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The ochre-collared piculet (Picumnus temminckii) is a species of bird in the family Picidae. It is found in Argentina, Brazil, and Paraguay. Its natural habitats are subtropical or tropical moist lowland forest, subtropical or tropical dry shrubland, and heavily degraded former forest.

Ochre-collared piculet
Picumnus temminckii1.jpg
Scientific classification e
Kingdom: Animalia
Phylum: Chordata
Class: Aves
Order: Piciformes
Family: Picidae
Genus: Picumnus
Species: P. temminckii
Binomial name
Picumnus temminckii
Lafresnaye, 1845



The adult ochre-collared piculet is between 9 and 10 cm (3.5 and 3.9 in) in length. The crown is mainly black with small white spots; the male has a red flecked or solid red fore-crown while the female does not. The nape and the sides of the neck form a cinnamon collar. The upper parts of the body are brownish and the flight feathers are chocolate. The tail is mostly black but the inner webs of the central two feathers are white, and the inner webs of the outer four feathers are whitish near the tip. The chin and throat are white with slight barring, and the underparts are white or cream heavily barred with black, especially on the lower belly. The iris is brown, the beak is black and slightly curved and the legs are grey.[2]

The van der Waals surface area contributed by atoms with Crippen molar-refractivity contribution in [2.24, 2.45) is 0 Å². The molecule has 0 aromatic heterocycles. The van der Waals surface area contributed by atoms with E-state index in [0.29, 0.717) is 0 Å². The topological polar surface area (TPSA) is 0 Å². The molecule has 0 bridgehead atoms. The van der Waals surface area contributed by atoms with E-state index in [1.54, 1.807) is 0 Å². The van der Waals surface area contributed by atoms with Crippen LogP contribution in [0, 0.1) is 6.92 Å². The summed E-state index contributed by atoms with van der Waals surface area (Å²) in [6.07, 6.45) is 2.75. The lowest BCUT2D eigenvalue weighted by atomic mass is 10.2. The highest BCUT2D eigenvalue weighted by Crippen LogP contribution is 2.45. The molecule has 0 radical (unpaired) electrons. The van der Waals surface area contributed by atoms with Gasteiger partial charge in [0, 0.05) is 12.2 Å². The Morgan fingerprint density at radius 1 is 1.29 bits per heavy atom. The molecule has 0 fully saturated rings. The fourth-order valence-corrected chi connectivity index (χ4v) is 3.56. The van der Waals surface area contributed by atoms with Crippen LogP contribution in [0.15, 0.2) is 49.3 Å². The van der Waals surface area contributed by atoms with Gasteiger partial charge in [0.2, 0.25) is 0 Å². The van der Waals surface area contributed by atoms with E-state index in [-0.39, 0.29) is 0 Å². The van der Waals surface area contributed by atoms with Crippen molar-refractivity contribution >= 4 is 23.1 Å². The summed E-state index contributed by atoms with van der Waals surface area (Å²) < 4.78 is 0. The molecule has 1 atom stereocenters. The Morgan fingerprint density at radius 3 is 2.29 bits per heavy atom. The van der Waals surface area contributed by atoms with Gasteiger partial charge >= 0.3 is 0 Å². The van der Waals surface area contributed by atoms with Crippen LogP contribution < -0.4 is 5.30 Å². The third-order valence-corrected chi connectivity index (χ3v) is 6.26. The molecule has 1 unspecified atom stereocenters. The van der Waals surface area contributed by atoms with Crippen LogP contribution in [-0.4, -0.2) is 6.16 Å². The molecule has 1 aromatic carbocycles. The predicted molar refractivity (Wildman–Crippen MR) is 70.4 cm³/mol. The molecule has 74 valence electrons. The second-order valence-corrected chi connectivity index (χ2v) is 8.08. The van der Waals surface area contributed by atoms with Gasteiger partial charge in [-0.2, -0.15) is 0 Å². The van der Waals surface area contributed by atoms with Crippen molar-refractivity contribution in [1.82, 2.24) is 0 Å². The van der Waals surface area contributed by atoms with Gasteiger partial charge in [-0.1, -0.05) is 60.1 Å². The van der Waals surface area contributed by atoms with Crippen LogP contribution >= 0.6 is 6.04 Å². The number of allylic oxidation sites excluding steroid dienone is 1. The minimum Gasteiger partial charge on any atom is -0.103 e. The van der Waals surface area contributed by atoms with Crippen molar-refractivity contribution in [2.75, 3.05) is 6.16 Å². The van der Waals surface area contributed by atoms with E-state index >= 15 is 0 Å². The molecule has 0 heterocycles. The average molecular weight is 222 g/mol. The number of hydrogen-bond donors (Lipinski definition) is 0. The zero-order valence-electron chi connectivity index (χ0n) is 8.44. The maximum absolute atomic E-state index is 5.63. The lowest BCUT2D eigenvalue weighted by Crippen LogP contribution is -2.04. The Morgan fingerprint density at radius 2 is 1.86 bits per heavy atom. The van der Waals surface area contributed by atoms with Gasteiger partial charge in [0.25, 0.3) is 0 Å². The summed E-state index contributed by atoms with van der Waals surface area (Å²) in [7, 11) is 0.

Distribution and habitatEdit


The ochre-collared piculet is native to South America, its range extending from southeastern Brazil and eastern Paraguay to northeastern Argentina. It is a resident and sedentary species found at altitudes of up to 800 m (2,600 ft). Its habitat is mostly lowland rainforest with bamboos, vines and tangled growth, but it is also found in secondary growth, thickets, tall scrub, parks and gardens.[2] It hybridizes with the white-barred piculet where their ranges overlap.[3]


The ochre-collared piculet forages through the undergrowth, including scrambling among vines, slender branches and saplings. Its diet is ants, beetle larvae and other small invertebrates. Its breeding habits have been little studied but it nests in a hole in a tree; one nest in São Paulo State in Brazil was 2.5 m (8 ft) above the ground and a male was seen attending it in October.[4]


The ochre-collared piculet has a very wide range and is described as a fairly common bird. The population has not been quantified but the bird faces no particular threats, and the population trend appears to be stable, so the International Union for Conservation of Nature has assessed its conservation status as being of least concern.[1]


  1. ^ a b BirdLife International (2016). "Picumnus temminckii". The IUCN Red List of Threatened Species. IUCN. 2016: e.T22680750A92875896. doi:10.2305/IUCN.UK.2016-3.RLTS.T22680750A92875896.en. Retrieved 15 January 2018. 
  2. ^ a b Gorman, Gerard (2014). Woodpeckers of the World: A Photographic Guide. Firefly Books. pp. 70–71. ISBN 177085309X. 
  3. ^ McCarthy, Eugene M. (2006). Handbook of Avian Hybrids of the World. Oxford University Press, USA. p. 108. ISBN 978-0-19-518323-8. 
  4. ^ Winkler, H.; Christie, D.A.; Bonan, A. "Ochre-collared Piculet (Picumnus temminckii)". Handbook of the Birds of the World Alive. Lynx Edicions, Barcelona. Retrieved 23 April 2017.